On Saturday, May 4, the six students in the Applications of Veterinary Clinic Skills class—which is part of the veterinary technician school at Globe University-Sioux Falls—had the opportunity to collaborate with Your Pet Stop for their service-learning project. Service learning allows students to apply their knowledge obtained in the classroom to real life situations and settings.
Service learning is a key part of the education that the students receive in the veterinary technology program. According to vet tech student Kristina Reilly, “Service learning helps to better prepare me and the other technicians for the clinic setting when we will be dealing with clients and the different relationships they have with their pets on a daily basis.”
The veterinary technician students partake in several service learning projects throughout the eight quarters that it takes to complete the vet tech program. Through these projects, students get out in the community and provide needed services for animals and the people that are unable to complete some of the tasks themselves.
While at Your Pet Stop on May 4, the Applications of Veterinary Clinical Sills students provided more than 40 free nail trims and dental exams for the customers that came through the door.
“The nail trim clinic was a very beneficial experience,” said student Heather Marksbury. “We were able to learn more thorough ways for restraining difficult dogs. I think the biggest thing that I learned at this nail trim clinic was patience.”
Vet tech student Sara Lahn said, “This was a great experience and I was glad I could be so helpful to the clients. They had great attitudes and were very thankful. The upbeat atmosphere and steady flow of nail trim traffic made the day go very fast. I really had a lot of fun seeing all the dogs and people.”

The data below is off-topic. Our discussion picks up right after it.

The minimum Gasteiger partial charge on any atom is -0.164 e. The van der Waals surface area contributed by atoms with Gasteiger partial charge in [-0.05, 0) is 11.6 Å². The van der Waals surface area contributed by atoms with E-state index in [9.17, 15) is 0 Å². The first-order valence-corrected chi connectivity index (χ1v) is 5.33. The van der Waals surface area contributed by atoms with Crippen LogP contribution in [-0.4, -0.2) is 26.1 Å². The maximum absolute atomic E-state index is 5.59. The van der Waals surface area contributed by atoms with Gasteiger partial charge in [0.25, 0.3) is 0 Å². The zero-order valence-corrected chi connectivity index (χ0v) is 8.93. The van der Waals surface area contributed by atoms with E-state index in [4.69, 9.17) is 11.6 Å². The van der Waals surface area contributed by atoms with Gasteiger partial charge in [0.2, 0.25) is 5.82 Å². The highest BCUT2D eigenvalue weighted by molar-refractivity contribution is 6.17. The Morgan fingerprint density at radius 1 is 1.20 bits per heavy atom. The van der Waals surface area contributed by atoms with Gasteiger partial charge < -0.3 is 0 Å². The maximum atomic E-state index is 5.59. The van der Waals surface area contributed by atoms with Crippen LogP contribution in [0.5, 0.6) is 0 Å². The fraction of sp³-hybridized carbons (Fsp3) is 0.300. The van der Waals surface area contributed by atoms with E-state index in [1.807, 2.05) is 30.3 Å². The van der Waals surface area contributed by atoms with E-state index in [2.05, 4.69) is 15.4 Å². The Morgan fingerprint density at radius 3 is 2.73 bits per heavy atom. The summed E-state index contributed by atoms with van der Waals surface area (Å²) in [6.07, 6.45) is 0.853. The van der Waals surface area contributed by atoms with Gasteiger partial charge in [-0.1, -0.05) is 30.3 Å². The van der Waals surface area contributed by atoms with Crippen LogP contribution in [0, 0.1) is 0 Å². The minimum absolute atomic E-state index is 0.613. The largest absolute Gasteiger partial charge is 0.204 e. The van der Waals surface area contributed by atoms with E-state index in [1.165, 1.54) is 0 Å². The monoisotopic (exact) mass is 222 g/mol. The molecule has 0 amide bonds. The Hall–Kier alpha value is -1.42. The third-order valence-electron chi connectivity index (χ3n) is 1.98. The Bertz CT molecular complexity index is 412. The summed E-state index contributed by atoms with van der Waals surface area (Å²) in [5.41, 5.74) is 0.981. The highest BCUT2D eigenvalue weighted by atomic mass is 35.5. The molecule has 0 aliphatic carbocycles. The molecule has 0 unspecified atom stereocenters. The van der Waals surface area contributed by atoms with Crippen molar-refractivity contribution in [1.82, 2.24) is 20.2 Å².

While providing the free nail trims and dental checks, the students applied some of their skills that they have been taught since the first quarter of the program to the most recent quarter of the dental exams.
Not only do the students get a chance to practice their skills, but they also get a chance to work on their communication skills when talking with the customers. Many times the customers are asking the students questions as they are providing the service. The questions customers ask allow the students to apply their knowledge that they have gained in the classroom and educate the customer on what options they have. It also gives the students a chance to put their client education skills to work, which is a big part of a vet tech’s job.
“I felt I came away with a large respect for client education,” said student Rachael Nichols.
Abby Ontjes added, “This service-learning project was worth the time spent interacting with the public. I learned many valuable lessons, like how to interact with clients, how it is best to explain what was going to happen to their pet, and how to be a better vet tech.”
Jill Erickson stated, “I personally enjoyed the experience because I am always talking about how I need to get myself out there more and meet people that could become a network for me in my near-future career search—not to mention the great experience we get with working with different types of clients and different types of dogs.”
By Amy Hettinga, Veterinary Technology Instructor, Globe University-Sioux Falls